Type: Cause and Effect Essays
Sample donated: Ira Kennedy
Last updated: December 26, 2019
CorporateTax Reduction Corporate tax rates are a systemcreated by the government, as a compulsory contribution to state revenue.
Levied by the government, individuals and corporations are taxed based on theirtotal annual income. The highs and lows of corporate tax rates has been adebatable topic among several economists around the world. In Canada, loweringcorporate tax rates will strongly affect Canada’s goals of economic growth,reduced public debt and economic freedom. Fluctuation of unemployment rates,total gross domestic product and offshore investments are strongly at play ifcorporate tax rates were to be reduced. Corporate tax cuts believed tostrongly uplift the economy by creating new jobs for several Canadians issimply a fallacy of cause and effect. Many Canadians wrongfully believedecreasing corporate taxes will influence large corporations to invest themoney towards creating new jobs. In reality, rather than investing enlargedsavings from tax cuts into growth expanding industrial projects, Canada’scorporate sector has increasingly stockpiled cash into their own pockets. Authorizedstudy performed by the Canadian Center for Policy Alternatives, authored byJordan Brennan, examines the outcomes of tax reductions in Canada.
Throughseveral federal government changes from 1950 to 2018, the corporate tax ratehas plummeted rapidly from 52% to 22% (Watson 1). Even with a 30% tax ratedecrease presently upholding in 2018, corporations have repeatedly failed touphold their claims of using the money saved from a higher tax rate to creatingnew jobs for Canadians. In the past 70 years, Canada’s corporate sectorsinvestments for new jobs and projects have declined from 17% to merely 11% in2018 (Watson 1). Government fixation on tax reductions have increased corporate”cash hoarding”, slowing economic growth. With lower tax rates, the governmentnow has a decreased amount of tax money collected, reducing the amount of moneyput into the Canadian economy in an effort to expand.
Increased revenue from corporate taxes shouldbe used to stimulate the economy by putting the unused money towardsinvestments in infrastructure and social programs that create jobs and lowerliving cost for Canadians. Alternatively, Canadian international corporationsclaim lower tax rates will encourage many businesses to return to the Canadianeconomy. Currently, in an attempt to avoid high tax rates, several corporationslegally outsource their main production processes to countries with lowcorporate taxes and minimum wage.
In early January 2018, Canada offshored $16Billion worth of work to smaller underdeveloped countries for cheaper tax rates(Isfeld 1). When large corporations begin to offer jobs to individuals inunderdeveloped countries, Canadians come face to face with unemployment. Highunemployment rates make it very difficult for the economy to grow, causingpoverty and loss of human resources (Mehta 1). As corporations continue tooutsource several jobs, local Canadians are faced with the challenge ofincreased competition, when looking for jobs.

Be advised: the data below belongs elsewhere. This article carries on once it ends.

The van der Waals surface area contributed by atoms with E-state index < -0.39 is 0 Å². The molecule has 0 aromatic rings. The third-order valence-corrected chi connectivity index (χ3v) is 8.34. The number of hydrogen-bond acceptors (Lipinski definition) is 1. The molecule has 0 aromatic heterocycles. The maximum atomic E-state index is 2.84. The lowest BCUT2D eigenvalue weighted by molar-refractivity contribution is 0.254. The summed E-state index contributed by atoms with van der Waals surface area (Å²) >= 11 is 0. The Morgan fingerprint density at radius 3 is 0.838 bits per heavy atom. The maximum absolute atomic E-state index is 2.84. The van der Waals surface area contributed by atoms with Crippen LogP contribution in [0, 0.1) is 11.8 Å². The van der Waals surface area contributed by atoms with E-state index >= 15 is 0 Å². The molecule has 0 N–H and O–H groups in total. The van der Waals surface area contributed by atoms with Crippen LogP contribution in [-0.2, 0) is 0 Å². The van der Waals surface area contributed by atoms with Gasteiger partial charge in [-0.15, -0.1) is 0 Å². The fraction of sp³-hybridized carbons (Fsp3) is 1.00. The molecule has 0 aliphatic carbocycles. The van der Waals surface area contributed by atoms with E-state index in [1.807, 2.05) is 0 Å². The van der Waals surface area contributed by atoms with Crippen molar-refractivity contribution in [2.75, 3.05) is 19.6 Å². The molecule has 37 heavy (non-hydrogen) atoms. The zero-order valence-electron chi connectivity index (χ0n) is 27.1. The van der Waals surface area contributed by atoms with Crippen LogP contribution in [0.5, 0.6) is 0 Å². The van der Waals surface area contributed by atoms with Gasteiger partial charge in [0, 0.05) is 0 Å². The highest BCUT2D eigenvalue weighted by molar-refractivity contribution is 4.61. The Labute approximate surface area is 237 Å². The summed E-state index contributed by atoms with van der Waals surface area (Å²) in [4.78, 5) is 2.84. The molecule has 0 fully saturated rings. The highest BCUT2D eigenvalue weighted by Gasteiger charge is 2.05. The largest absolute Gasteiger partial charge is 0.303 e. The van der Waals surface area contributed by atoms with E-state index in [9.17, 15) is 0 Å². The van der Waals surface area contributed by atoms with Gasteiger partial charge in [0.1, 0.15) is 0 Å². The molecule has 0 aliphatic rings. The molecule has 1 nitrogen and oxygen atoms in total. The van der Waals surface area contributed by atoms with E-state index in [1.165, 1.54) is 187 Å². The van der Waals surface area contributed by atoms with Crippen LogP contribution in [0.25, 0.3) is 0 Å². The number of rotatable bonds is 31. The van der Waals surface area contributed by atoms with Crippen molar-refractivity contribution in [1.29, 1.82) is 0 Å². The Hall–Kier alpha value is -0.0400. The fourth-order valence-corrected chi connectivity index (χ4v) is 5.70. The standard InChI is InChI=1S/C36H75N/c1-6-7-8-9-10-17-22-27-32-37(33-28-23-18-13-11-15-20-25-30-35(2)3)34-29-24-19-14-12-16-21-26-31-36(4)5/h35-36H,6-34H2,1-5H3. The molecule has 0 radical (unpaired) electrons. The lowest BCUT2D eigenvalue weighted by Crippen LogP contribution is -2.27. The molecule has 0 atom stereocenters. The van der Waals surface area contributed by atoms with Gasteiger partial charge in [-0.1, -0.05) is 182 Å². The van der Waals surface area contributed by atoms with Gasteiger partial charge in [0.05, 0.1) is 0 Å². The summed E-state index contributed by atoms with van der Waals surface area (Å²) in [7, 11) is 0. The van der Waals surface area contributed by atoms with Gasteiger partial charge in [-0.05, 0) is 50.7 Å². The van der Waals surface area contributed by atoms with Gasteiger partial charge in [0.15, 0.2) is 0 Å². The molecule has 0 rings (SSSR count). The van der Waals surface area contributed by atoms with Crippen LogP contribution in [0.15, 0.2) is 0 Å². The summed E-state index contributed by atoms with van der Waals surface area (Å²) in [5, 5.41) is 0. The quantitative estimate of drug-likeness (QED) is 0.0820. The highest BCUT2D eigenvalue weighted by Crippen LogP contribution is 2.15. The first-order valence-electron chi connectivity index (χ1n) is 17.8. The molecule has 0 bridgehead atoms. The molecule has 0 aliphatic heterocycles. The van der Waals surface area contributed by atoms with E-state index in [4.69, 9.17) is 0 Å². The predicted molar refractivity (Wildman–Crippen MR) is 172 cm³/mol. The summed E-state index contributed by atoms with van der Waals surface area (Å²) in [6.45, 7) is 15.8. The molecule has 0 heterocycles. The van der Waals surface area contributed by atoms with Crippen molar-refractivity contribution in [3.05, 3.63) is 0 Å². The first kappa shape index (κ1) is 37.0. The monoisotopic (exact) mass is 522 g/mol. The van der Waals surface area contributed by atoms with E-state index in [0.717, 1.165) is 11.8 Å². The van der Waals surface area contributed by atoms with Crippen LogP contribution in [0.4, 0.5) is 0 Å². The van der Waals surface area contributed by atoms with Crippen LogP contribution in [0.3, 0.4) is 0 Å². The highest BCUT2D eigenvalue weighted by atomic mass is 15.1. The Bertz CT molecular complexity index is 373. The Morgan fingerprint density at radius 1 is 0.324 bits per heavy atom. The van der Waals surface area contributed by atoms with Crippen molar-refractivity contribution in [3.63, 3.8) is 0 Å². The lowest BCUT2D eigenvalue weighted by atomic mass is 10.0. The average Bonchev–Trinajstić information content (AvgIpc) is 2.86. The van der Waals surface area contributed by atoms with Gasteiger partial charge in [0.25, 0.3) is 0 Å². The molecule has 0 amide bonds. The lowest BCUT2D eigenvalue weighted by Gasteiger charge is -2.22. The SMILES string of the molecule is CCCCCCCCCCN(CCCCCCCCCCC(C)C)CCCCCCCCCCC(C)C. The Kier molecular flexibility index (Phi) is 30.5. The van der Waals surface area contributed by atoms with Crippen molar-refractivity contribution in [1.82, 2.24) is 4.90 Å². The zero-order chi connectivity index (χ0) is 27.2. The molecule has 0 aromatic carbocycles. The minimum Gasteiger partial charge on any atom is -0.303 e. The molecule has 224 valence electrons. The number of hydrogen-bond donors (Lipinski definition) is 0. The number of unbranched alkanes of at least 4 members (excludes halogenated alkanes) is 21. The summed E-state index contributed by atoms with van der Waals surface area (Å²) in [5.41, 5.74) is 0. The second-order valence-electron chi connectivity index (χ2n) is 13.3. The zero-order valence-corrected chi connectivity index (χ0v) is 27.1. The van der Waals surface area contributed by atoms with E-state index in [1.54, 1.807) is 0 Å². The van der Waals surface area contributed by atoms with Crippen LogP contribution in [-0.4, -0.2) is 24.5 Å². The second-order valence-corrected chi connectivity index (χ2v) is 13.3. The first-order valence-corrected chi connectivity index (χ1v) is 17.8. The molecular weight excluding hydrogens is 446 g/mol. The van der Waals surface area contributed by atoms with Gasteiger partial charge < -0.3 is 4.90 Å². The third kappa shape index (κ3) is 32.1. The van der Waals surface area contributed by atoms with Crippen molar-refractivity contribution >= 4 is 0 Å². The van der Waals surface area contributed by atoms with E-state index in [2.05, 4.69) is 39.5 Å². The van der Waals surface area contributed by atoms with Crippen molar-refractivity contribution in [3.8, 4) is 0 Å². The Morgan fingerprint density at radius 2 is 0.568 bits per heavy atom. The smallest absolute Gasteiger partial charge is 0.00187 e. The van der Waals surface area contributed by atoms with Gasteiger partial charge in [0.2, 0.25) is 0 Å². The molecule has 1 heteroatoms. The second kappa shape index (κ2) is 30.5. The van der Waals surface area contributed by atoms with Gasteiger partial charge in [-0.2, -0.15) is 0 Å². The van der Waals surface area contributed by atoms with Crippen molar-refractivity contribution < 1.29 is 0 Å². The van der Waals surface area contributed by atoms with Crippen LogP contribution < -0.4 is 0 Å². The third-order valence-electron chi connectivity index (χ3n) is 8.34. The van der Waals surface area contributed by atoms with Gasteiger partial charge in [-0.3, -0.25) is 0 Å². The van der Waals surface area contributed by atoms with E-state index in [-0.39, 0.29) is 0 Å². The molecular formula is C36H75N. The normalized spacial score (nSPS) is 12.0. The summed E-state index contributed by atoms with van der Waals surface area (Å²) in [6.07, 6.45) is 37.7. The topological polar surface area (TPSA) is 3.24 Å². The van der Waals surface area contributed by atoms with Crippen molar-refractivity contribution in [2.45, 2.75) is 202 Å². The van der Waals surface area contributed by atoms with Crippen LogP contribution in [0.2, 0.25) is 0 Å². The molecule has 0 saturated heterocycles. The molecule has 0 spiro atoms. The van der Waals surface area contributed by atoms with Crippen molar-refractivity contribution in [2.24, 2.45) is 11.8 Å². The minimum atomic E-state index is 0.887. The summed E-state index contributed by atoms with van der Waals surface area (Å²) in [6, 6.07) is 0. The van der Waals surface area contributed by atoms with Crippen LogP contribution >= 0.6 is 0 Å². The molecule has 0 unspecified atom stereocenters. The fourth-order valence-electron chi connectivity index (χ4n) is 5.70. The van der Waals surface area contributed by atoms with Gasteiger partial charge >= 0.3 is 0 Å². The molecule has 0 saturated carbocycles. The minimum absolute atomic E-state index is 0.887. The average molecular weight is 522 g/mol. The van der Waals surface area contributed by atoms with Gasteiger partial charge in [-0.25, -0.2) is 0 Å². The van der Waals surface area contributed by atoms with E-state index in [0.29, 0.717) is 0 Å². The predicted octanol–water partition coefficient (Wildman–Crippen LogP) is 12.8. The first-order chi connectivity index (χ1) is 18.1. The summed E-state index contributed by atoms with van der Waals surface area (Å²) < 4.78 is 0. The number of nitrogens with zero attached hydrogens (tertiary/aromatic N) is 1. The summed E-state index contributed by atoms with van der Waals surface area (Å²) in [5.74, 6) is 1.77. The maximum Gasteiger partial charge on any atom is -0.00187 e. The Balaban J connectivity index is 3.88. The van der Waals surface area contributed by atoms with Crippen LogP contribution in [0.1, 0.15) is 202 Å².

As the demand for jobs increasesfrom the unemployed population, the supply for jobs continues to slowlydecrease. To add on, outsourcing also costs the Canadian economy an ample lossof human resources. With decreased jobs in the market place, no constructiveuse of the labour force is made. With unutilized human labour, Canada’spotential production curve will begin the decrease as resources are not used tothe full capacity, decreasing total national output. One of the most fundamental uses oftaxes is to invest the money into resources of economic growth. For theupcoming 42nd provincial election of Ontario in 2018, The NewDemocratic Party emphasises the increase of corporate tax rates to pay forseveral new infrastructure developments (Kilpatrick 1). With risen rates, theCanadian economy would benefit by gaining an additional $7 billion annually,spending a total of $72.4 Billion in taxes, invested towards several differentinitiatives aiming to improve the quality of life for all Canadians (Kilpatrick1).
Nearly 22 cents of every dollar of taxes is transferred to strengthenfederal programs of funding health care, veteran health care, public healthissues and post-secondary research (Kilpatrick 3). As of January 1st2018, OHIP + was able to allows all Canadians to pick up a large variety ofprescription drugs for no charge, funded by incoming tax money. Nearly 29 centsof each dollar of tax of the nation’s income is invested towards security andinfrastructure. The money covers national defence, the Royal Canadian MountedPolice, border patrol and the Department of Justice. Keeping crime off thestreets, Canadians are provided with the privilege of security and promise ofjustice.
Corporate tax is used to fund several different programs acrossCanada, operating primarily to improve the standard of living of all Canadians.By providing additional incentives to Canadians, the government is able tomotivate individuals to fuel their desire to work. As individuals continue towork hard in their respective jobs, the Canadian economy has the potential toincrease their total production output An increased amount of output raisesCanada’s total GDP, allowing Canada to output more than it is being imputed throughglobal trade, brining additional profit to the economy. To further incentivise,the promising government body will working towards accomplishing their goal ofreduced public debt, claiming a $3 billion surplus will be remaining after allexpenditures and investments have been paid. The remaining money will be usedto decrease a portion of Canada’s burdening national debt. As the economy expands, the public debtbecomes less significant, becoming a small issue for the future youth of Canada.
Corporate taxes helps the Canadian government successfully work towards theirgoal of economic growth by increasing the standard of living for all Canadians..On the contrary, while collected taxes is beneficial to Canadians and theeconomy, it undermines Canada’s pressing goal of economic freedom. Economicfreedom allows corporations to spend or save their money according to theirwill.